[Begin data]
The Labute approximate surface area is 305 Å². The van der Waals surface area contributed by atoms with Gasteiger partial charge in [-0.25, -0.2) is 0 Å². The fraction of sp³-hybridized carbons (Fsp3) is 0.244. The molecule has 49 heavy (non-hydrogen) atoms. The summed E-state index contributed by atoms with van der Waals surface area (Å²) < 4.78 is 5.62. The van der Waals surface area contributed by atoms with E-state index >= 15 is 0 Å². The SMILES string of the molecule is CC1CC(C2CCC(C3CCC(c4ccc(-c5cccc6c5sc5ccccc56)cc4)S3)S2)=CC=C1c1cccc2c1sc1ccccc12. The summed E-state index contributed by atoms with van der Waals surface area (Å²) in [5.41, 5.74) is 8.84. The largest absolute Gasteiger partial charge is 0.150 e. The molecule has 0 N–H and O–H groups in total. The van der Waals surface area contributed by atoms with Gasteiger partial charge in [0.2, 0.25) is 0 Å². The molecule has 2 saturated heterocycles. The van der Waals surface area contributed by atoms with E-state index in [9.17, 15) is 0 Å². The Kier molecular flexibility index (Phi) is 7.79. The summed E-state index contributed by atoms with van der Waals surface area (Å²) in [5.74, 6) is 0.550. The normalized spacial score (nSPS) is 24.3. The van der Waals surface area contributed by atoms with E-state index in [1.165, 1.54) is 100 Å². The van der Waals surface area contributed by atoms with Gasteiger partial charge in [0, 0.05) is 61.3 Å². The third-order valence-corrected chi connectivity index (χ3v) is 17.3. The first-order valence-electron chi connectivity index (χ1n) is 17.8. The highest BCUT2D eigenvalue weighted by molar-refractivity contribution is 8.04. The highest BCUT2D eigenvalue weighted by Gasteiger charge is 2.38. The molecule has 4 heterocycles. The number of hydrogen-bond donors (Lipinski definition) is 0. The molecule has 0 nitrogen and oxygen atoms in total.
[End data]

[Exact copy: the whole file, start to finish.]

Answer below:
The Labute approximate surface area is 305 Å². The van der Waals surface area contributed by atoms with Gasteiger partial charge in [-0.25, -0.2) is 0 Å². The fraction of sp³-hybridized carbons (Fsp3) is 0.244. The molecule has 49 heavy (non-hydrogen) atoms. The summed E-state index contributed by atoms with van der Waals surface area (Å²) < 4.78 is 5.62. The van der Waals surface area contributed by atoms with E-state index >= 15 is 0 Å². The SMILES string of the molecule is CC1CC(C2CCC(C3CCC(c4ccc(-c5cccc6c5sc5ccccc56)cc4)S3)S2)=CC=C1c1cccc2c1sc1ccccc12. The summed E-state index contributed by atoms with van der Waals surface area (Å²) in [5.41, 5.74) is 8.84. The largest absolute Gasteiger partial charge is 0.150 e. The molecule has 0 N–H and O–H groups in total. The van der Waals surface area contributed by atoms with Gasteiger partial charge in [0.2, 0.25) is 0 Å². The molecule has 2 saturated heterocycles. The van der Waals surface area contributed by atoms with E-state index in [9.17, 15) is 0 Å². The Kier molecular flexibility index (Phi) is 7.79. The summed E-state index contributed by atoms with van der Waals surface area (Å²) in [5.74, 6) is 0.550. The normalized spacial score (nSPS) is 24.3. The van der Waals surface area contributed by atoms with E-state index in [1.165, 1.54) is 100 Å². The van der Waals surface area contributed by atoms with Gasteiger partial charge in [0, 0.05) is 61.3 Å². The third-order valence-corrected chi connectivity index (χ3v) is 17.3. The first-order valence-electron chi connectivity index (χ1n) is 17.8. The highest BCUT2D eigenvalue weighted by molar-refractivity contribution is 8.04. The highest BCUT2D eigenvalue weighted by Gasteiger charge is 2.38. The molecule has 4 heterocycles. The number of hydrogen-bond donors (Lipinski definition) is 0. The molecule has 0 nitrogen and oxygen atoms in total.